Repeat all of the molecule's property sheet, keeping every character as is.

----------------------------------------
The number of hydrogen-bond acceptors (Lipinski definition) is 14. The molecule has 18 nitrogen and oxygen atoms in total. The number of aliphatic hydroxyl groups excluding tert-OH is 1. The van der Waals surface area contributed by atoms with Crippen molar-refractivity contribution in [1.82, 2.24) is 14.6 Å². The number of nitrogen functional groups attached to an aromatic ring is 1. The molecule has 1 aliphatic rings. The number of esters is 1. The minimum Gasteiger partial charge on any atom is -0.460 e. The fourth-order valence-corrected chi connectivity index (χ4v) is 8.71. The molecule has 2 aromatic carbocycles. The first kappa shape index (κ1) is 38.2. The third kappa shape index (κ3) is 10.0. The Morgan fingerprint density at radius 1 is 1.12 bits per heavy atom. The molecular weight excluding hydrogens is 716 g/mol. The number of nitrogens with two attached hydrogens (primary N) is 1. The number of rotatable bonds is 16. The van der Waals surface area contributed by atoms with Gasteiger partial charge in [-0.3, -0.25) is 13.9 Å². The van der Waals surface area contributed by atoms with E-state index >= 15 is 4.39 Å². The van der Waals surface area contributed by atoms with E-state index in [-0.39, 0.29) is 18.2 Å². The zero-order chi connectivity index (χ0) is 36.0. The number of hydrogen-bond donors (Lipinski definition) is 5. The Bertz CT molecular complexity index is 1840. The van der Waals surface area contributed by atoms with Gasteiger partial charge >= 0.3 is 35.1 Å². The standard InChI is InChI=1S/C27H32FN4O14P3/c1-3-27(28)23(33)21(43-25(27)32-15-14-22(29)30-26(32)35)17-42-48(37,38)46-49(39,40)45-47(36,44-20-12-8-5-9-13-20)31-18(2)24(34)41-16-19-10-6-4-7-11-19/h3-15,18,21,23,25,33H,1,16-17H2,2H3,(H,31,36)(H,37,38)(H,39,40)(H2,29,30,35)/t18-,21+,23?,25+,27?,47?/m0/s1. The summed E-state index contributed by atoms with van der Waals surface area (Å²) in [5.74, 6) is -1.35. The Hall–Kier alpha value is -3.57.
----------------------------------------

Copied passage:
The number of hydrogen-bond acceptors (Lipinski definition) is 14. The molecule has 18 nitrogen and oxygen atoms in total. The number of aliphatic hydroxyl groups excluding tert-OH is 1. The van der Waals surface area contributed by atoms with Crippen molar-refractivity contribution in [1.82, 2.24) is 14.6 Å². The number of nitrogen functional groups attached to an aromatic ring is 1. The molecule has 1 aliphatic rings. The number of esters is 1. The minimum Gasteiger partial charge on any atom is -0.460 e. The fourth-order valence-corrected chi connectivity index (χ4v) is 8.71. The molecule has 2 aromatic carbocycles. The first kappa shape index (κ1) is 38.2. The third kappa shape index (κ3) is 10.0. The Morgan fingerprint density at radius 1 is 1.12 bits per heavy atom. The molecular weight excluding hydrogens is 716 g/mol. The number of nitrogens with two attached hydrogens (primary N) is 1. The number of rotatable bonds is 16. The van der Waals surface area contributed by atoms with Gasteiger partial charge in [-0.3, -0.25) is 13.9 Å². The van der Waals surface area contributed by atoms with E-state index >= 15 is 4.39 Å². The van der Waals surface area contributed by atoms with E-state index in [-0.39, 0.29) is 18.2 Å². The zero-order chi connectivity index (χ0) is 36.0. The number of hydrogen-bond donors (Lipinski definition) is 5. The Bertz CT molecular complexity index is 1840. The van der Waals surface area contributed by atoms with Gasteiger partial charge >= 0.3 is 35.1 Å². The standard InChI is InChI=1S/C27H32FN4O14P3/c1-3-27(28)23(33)21(43-25(27)32-15-14-22(29)30-26(32)35)17-42-48(37,38)46-49(39,40)45-47(36,44-20-12-8-5-9-13-20)31-18(2)24(34)41-16-19-10-6-4-7-11-19/h3-15,18,21,23,25,33H,1,16-17H2,2H3,(H,31,36)(H,37,38)(H,39,40)(H2,29,30,35)/t18-,21+,23?,25+,27?,47?/m0/s1. The summed E-state index contributed by atoms with van der Waals surface area (Å²) in [5.74, 6) is -1.35. The Hall–Kier alpha value is -3.57.